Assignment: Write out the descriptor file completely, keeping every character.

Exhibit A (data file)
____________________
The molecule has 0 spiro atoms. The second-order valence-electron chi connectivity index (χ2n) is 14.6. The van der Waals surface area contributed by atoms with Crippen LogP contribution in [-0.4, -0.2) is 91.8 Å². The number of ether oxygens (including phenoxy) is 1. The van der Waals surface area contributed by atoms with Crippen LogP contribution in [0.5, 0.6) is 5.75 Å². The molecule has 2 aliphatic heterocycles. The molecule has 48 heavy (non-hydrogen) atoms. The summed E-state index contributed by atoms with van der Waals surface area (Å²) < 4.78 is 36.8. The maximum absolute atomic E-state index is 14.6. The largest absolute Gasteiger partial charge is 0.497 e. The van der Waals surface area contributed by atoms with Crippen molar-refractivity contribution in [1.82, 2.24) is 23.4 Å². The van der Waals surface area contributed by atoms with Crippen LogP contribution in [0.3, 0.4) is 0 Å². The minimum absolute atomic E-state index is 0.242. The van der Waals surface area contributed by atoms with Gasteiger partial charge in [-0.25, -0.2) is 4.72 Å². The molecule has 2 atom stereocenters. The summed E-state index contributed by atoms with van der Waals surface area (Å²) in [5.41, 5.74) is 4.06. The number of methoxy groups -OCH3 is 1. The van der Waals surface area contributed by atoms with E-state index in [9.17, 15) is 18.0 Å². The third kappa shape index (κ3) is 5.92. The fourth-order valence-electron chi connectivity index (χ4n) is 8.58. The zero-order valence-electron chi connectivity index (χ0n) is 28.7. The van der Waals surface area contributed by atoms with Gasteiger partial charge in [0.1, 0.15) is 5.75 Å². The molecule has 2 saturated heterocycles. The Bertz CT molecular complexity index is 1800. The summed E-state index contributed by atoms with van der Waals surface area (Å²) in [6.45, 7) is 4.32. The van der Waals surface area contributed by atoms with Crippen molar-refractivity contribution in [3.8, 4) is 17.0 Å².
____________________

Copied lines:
The molecule has 0 spiro atoms. The second-order valence-electron chi connectivity index (χ2n) is 14.6. The van der Waals surface area contributed by atoms with Crippen LogP contribution in [-0.4, -0.2) is 91.8 Å². The number of ether oxygens (including phenoxy) is 1. The van der Waals surface area contributed by atoms with Crippen LogP contribution in [0.5, 0.6) is 5.75 Å². The molecule has 2 aliphatic heterocycles. The molecule has 48 heavy (non-hydrogen) atoms. The summed E-state index contributed by atoms with van der Waals surface area (Å²) < 4.78 is 36.8. The maximum absolute atomic E-state index is 14.6. The largest absolute Gasteiger partial charge is 0.497 e. The van der Waals surface area contributed by atoms with Crippen molar-refractivity contribution in [1.82, 2.24) is 23.4 Å². The van der Waals surface area contributed by atoms with Crippen LogP contribution in [0.3, 0.4) is 0 Å². The minimum absolute atomic E-state index is 0.242. The van der Waals surface area contributed by atoms with Gasteiger partial charge in [-0.25, -0.2) is 4.72 Å². The molecule has 2 atom stereocenters. The summed E-state index contributed by atoms with van der Waals surface area (Å²) in [5.41, 5.74) is 4.06. The number of methoxy groups -OCH3 is 1. The van der Waals surface area contributed by atoms with E-state index in [9.17, 15) is 18.0 Å². The third kappa shape index (κ3) is 5.92. The fourth-order valence-electron chi connectivity index (χ4n) is 8.58. The zero-order valence-electron chi connectivity index (χ0n) is 28.7. The van der Waals surface area contributed by atoms with Gasteiger partial charge in [0.1, 0.15) is 5.75 Å². The molecule has 2 saturated heterocycles. The Bertz CT molecular complexity index is 1800. The summed E-state index contributed by atoms with van der Waals surface area (Å²) in [6.45, 7) is 4.32. The van der Waals surface area contributed by atoms with Crippen molar-refractivity contribution in [3.8, 4) is 17.0 Å².